The Rains have come! The Rice-blades spring!
The Farmer cares not who is King!

The eager Fish
Repent within the Net.
Young Lovers wish,
And Married Men regret.

Death took him off
But cured his Cough.

My Love departs with Dawning Light,
Mine Eyes are dark with Sorrow.
I pray thee, Lord, make such a Night
That there shall be no Morrow!

The Farmer prays for Rain,
The Washerman for Sun.
If Prayers were not in vain,
The World would be undone.

These Letters Black are Seeds, the which my Pen
In Snow white Furrows diligently sows;
The Harvest shall be reaped by other Men,
But what shall be that Harvest, Heaven knows.

The donkey to the camel said,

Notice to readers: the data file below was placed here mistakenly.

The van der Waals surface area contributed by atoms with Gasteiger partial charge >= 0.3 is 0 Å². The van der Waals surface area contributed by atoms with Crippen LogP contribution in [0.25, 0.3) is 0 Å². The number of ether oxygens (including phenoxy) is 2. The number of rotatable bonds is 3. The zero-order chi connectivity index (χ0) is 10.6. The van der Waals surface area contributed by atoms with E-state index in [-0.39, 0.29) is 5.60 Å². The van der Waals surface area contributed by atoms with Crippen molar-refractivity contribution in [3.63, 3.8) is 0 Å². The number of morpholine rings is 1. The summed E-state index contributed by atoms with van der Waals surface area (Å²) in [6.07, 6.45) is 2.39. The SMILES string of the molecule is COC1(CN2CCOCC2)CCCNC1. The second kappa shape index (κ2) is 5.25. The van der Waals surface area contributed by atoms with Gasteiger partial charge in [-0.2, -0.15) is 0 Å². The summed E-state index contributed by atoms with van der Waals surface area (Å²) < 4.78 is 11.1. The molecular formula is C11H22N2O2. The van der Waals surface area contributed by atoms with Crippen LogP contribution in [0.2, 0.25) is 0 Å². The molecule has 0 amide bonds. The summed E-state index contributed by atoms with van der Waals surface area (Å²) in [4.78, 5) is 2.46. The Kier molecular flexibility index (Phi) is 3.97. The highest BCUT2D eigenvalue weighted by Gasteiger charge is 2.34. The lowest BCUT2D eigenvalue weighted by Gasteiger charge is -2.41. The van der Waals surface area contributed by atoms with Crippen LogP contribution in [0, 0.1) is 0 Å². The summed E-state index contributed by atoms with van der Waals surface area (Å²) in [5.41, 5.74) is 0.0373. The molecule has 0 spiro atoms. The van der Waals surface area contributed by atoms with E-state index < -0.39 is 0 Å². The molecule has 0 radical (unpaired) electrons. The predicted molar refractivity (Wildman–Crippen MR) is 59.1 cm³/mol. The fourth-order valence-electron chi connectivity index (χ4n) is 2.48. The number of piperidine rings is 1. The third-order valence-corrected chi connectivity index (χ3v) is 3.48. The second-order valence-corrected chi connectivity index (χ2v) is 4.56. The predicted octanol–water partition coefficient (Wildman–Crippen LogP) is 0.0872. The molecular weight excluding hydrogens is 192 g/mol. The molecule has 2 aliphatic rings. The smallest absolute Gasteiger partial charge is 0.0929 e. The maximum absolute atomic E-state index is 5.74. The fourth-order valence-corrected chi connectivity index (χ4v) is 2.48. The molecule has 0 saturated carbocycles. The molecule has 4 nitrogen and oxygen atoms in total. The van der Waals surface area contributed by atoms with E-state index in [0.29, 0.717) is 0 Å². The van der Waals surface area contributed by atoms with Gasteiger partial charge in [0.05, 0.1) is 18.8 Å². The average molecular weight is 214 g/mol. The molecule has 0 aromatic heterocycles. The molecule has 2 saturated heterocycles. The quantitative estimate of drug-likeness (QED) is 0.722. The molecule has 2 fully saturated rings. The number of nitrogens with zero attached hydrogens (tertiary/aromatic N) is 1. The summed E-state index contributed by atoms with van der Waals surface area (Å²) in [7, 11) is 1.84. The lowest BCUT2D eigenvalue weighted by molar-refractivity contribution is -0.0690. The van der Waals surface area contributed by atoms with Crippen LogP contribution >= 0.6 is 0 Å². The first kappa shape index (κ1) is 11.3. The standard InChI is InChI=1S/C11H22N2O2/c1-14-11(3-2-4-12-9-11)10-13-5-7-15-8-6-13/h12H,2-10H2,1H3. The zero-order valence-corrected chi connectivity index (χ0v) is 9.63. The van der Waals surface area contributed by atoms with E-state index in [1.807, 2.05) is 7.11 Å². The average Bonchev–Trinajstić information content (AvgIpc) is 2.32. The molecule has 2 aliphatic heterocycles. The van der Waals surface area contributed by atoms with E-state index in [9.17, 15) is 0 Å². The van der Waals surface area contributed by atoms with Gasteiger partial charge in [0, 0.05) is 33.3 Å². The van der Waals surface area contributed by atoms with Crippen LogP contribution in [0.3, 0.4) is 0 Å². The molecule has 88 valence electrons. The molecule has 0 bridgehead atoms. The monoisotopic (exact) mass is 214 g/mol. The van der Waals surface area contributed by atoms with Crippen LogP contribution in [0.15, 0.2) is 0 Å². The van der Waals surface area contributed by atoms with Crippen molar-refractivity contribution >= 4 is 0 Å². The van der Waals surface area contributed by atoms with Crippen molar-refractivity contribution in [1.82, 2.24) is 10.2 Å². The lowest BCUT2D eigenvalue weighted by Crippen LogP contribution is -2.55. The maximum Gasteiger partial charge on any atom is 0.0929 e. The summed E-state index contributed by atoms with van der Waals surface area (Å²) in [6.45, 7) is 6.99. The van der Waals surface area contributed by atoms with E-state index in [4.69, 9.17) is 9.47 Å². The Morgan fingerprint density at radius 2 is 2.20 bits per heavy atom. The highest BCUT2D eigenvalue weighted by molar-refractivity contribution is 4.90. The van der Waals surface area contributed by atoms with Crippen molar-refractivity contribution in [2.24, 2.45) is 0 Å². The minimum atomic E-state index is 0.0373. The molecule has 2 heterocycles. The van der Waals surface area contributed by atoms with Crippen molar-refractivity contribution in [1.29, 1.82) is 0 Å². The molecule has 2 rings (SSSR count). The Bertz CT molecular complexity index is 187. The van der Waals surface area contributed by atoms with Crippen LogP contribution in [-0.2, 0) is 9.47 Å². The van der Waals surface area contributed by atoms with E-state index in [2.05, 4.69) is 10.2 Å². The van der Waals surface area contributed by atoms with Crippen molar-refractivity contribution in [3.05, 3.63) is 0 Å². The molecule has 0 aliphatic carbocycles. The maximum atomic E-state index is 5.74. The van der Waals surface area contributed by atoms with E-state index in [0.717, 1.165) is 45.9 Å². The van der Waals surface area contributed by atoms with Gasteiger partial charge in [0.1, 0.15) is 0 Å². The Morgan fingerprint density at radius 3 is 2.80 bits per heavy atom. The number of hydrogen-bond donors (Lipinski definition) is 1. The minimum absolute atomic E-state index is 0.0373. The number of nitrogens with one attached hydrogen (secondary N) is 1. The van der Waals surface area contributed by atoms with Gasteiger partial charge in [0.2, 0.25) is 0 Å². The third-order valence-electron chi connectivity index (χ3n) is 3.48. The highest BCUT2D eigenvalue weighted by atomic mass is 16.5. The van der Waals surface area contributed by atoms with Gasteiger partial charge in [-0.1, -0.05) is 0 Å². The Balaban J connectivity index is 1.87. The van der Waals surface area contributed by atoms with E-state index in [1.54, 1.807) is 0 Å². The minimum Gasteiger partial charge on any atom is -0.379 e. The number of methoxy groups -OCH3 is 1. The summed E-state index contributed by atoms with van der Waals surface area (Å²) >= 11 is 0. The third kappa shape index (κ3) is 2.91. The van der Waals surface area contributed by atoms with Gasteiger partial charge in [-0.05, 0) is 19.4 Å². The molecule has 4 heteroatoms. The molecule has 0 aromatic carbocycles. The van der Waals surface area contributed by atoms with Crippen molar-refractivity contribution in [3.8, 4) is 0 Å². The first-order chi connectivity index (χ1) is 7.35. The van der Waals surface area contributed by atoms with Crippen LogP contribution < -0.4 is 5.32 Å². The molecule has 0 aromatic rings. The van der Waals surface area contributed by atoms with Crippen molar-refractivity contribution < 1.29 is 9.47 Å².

“How dainty are your feet!”
The camel to the donkey said,
“Your voice is very sweet!”

[^ occurs somewhere: …aho rūpam…]

My lord, when called “My Lord!” will duly come.
‘Tis thus I keep “my lord” beneath my thumb.

At Men of Deeds are jealous slanders thrown,
As Stones are cast at Fruitful Trees alone.

Four things in Stubbornness all else surpass:
A Child, a King, a Woman and an Ass.

By diverse Yearnings torn and tried.
Poor Men grow ever thinner:
The Bridegroom longs to see the Bride,
The Guests to see the Dinner.

“Yes,” says the Man; “Yes,” says the Woman, too;
And what can Judge, or Priest, or Sultan do?

A Man may greet his Friends with honeyed Tongue,
And yet in Trade be hard and cold as Ice.
The Cat has Gentle Teeth to hold her Young,
But very Different Teeth for catching Mice.